The Brilliancy Prizes

The Brilliancy Prizes

Julio_Becerra
GM Julio_Becerra
Jun 3, 2009, 12:00 AM |
21 | Amazing Games

Why has chess survived the test of time? Because in addition to the enjoyment created by competing and winning, whether it be a match, a master title, or an important prize, it also has the ability to please us when we reproduce and play over beautiful games; time and time again, and tens of times until fatigue! It was based on this notion that tournament sponsors took the initiative to award the best games played in each match and gave a brilliancy prize to the creator of the game. Of course, there have been many brilliant unofficial games as well, the two most famous being: "the Immortal" and "the Evergreen."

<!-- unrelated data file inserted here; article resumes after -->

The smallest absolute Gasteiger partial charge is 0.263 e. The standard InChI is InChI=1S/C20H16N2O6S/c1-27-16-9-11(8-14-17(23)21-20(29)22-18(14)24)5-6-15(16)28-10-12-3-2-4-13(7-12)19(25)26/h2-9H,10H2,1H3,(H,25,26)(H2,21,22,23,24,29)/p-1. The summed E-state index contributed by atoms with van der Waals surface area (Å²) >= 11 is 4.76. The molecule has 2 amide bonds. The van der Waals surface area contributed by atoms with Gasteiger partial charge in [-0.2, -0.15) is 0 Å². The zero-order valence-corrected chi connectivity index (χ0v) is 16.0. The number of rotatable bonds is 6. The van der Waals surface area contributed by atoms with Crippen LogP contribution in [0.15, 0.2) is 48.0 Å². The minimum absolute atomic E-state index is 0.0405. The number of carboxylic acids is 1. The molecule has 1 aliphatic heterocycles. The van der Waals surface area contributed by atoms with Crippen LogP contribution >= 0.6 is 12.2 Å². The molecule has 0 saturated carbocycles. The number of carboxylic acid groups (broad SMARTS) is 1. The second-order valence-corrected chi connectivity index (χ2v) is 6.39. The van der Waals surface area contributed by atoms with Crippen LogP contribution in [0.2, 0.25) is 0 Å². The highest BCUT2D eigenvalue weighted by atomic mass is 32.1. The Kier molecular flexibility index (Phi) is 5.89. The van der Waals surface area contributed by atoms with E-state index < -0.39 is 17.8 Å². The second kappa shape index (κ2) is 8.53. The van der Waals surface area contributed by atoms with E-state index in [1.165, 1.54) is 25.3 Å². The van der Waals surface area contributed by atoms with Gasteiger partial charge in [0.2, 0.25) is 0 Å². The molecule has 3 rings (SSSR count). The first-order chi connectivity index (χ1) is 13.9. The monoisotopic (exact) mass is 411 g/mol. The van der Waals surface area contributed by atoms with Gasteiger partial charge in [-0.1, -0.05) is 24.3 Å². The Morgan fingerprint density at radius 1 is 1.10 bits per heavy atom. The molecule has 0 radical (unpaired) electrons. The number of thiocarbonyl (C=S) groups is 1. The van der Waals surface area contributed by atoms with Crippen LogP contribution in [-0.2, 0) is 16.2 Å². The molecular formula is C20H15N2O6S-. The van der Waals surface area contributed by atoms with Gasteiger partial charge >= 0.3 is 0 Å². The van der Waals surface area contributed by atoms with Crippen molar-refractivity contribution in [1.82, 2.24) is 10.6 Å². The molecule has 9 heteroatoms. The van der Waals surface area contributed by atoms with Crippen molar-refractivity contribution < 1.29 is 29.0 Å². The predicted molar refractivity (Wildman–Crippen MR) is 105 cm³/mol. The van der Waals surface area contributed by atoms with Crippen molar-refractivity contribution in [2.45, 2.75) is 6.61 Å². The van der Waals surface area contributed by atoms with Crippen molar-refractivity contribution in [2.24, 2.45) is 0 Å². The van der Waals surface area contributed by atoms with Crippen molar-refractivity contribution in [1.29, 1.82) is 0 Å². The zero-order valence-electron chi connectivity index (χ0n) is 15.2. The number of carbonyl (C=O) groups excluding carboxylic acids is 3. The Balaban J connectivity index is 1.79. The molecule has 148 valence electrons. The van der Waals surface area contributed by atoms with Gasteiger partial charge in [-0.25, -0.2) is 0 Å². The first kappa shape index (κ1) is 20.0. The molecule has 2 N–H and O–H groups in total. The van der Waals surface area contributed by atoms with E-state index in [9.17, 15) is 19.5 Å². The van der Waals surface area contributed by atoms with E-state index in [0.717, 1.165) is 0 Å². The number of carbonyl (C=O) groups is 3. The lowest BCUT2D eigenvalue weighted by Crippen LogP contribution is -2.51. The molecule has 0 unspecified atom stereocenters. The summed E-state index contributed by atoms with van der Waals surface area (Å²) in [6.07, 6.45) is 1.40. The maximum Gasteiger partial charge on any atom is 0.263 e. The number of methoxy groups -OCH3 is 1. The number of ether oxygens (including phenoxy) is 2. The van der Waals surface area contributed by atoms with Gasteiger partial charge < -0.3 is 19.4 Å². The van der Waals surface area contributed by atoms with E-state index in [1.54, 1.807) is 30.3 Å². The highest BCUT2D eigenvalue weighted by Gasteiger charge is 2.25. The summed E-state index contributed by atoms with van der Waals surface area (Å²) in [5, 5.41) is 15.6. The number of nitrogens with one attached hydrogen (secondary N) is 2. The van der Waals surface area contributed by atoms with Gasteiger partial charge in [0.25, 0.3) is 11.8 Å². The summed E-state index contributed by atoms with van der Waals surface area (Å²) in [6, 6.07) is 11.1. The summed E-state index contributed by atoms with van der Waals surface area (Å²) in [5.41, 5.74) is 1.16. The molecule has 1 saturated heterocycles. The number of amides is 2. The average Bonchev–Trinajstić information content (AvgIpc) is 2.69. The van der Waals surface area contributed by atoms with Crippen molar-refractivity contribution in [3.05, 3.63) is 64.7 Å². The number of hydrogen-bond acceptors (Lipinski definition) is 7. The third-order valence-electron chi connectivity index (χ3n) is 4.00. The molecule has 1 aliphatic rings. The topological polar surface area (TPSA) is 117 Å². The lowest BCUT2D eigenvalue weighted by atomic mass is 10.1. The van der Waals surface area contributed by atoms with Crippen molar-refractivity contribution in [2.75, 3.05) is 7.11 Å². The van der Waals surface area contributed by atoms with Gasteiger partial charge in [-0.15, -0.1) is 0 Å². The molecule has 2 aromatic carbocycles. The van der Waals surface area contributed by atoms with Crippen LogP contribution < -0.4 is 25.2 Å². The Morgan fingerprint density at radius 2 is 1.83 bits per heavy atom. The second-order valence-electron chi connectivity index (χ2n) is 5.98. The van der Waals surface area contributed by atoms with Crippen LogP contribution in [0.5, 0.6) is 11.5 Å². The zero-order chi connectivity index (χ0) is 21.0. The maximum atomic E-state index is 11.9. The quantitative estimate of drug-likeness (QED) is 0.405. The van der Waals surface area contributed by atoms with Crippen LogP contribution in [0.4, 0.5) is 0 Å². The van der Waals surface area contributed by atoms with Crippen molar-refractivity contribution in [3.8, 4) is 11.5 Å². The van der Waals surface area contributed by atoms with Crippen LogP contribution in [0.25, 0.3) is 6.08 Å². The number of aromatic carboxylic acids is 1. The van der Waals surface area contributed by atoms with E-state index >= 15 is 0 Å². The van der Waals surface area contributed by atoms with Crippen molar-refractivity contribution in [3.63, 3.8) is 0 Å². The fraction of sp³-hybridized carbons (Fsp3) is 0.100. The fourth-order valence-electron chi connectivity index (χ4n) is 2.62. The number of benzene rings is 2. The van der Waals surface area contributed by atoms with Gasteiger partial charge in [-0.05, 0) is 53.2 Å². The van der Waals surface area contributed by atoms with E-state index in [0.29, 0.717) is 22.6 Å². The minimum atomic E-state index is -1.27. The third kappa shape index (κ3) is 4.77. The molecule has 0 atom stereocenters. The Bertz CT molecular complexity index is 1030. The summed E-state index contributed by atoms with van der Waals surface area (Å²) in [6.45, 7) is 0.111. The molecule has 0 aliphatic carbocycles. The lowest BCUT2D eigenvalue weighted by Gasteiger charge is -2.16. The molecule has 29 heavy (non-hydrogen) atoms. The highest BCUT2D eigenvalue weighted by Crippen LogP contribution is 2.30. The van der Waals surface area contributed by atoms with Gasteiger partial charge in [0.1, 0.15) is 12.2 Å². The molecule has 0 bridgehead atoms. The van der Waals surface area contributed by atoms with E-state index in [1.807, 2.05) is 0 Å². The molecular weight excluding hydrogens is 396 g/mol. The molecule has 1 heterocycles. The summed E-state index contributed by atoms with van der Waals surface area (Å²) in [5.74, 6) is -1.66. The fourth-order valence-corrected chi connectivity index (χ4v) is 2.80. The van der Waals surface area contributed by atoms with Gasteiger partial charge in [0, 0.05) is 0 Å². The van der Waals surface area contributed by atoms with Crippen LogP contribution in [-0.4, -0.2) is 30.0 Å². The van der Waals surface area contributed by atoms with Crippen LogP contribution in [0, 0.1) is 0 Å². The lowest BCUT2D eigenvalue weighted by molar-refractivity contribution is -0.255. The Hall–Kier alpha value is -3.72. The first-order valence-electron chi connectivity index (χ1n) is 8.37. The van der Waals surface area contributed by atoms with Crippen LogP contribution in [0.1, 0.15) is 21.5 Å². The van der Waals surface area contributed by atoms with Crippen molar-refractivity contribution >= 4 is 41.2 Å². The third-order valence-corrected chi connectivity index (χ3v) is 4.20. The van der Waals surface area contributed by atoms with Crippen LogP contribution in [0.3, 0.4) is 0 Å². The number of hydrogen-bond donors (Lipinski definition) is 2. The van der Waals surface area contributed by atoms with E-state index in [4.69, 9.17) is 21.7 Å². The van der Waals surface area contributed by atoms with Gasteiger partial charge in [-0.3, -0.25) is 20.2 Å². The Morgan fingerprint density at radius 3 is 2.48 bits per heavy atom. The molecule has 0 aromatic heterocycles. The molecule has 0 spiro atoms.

Today I want to show you two games which have great historical importance. The first one which was played between Henry Bird and James Mason, New York 1876, and has the distinction of having been awarded the first brilliancy prize ever in a tournament! The second one was played between George Marco and Geza Maroczy, Vienna 1899; the game is unique and was the only game I can recall which won the brilliancy prize despite being a game of 78 moves, where the position is totally symmetrical after move 22, and where the game is mostly played with only pawns and knights.

At the present time, when the tradition to award prizes to the best games of each contest has almost disappeared, it continues to be a source of pride for me, having obtained this high distinction in the US championship match of 2007. Perhaps, one day, when the history of brilliancy prizes is re-written...

 

 

 

 

 

 

 

 

 

 

 

 

 

 

 

 

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